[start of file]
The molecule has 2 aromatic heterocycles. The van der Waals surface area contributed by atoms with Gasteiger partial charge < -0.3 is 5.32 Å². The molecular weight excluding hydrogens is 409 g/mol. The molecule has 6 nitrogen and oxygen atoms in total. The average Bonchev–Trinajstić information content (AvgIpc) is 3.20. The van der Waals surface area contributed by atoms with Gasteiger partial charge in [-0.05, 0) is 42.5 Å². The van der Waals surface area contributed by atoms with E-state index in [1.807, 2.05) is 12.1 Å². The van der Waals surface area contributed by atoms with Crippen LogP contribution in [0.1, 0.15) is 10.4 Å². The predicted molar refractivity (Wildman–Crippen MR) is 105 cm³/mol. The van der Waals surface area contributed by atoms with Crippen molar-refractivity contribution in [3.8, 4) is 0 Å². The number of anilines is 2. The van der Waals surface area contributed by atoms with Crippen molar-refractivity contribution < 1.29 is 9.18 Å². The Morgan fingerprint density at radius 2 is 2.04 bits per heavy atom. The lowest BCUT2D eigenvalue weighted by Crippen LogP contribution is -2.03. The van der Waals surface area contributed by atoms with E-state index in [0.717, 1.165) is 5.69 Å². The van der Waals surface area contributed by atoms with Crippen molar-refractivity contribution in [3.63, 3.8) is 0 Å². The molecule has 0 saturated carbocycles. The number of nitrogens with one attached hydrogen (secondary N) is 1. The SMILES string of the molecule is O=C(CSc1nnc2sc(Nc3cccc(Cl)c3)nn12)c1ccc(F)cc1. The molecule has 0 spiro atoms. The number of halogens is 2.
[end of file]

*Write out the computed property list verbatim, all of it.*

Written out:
The molecule has 2 aromatic heterocycles. The van der Waals surface area contributed by atoms with Gasteiger partial charge < -0.3 is 5.32 Å². The molecular weight excluding hydrogens is 409 g/mol. The molecule has 6 nitrogen and oxygen atoms in total. The average Bonchev–Trinajstić information content (AvgIpc) is 3.20. The van der Waals surface area contributed by atoms with Gasteiger partial charge in [-0.05, 0) is 42.5 Å². The van der Waals surface area contributed by atoms with E-state index in [1.807, 2.05) is 12.1 Å². The van der Waals surface area contributed by atoms with Crippen LogP contribution in [0.1, 0.15) is 10.4 Å². The predicted molar refractivity (Wildman–Crippen MR) is 105 cm³/mol. The van der Waals surface area contributed by atoms with Crippen molar-refractivity contribution in [3.8, 4) is 0 Å². The number of anilines is 2. The van der Waals surface area contributed by atoms with Crippen molar-refractivity contribution < 1.29 is 9.18 Å². The Morgan fingerprint density at radius 2 is 2.04 bits per heavy atom. The lowest BCUT2D eigenvalue weighted by Crippen LogP contribution is -2.03. The van der Waals surface area contributed by atoms with E-state index in [0.717, 1.165) is 5.69 Å². The van der Waals surface area contributed by atoms with Crippen molar-refractivity contribution in [3.63, 3.8) is 0 Å². The molecule has 0 saturated carbocycles. The number of nitrogens with one attached hydrogen (secondary N) is 1. The SMILES string of the molecule is O=C(CSc1nnc2sc(Nc3cccc(Cl)c3)nn12)c1ccc(F)cc1. The molecule has 0 spiro atoms. The number of halogens is 2.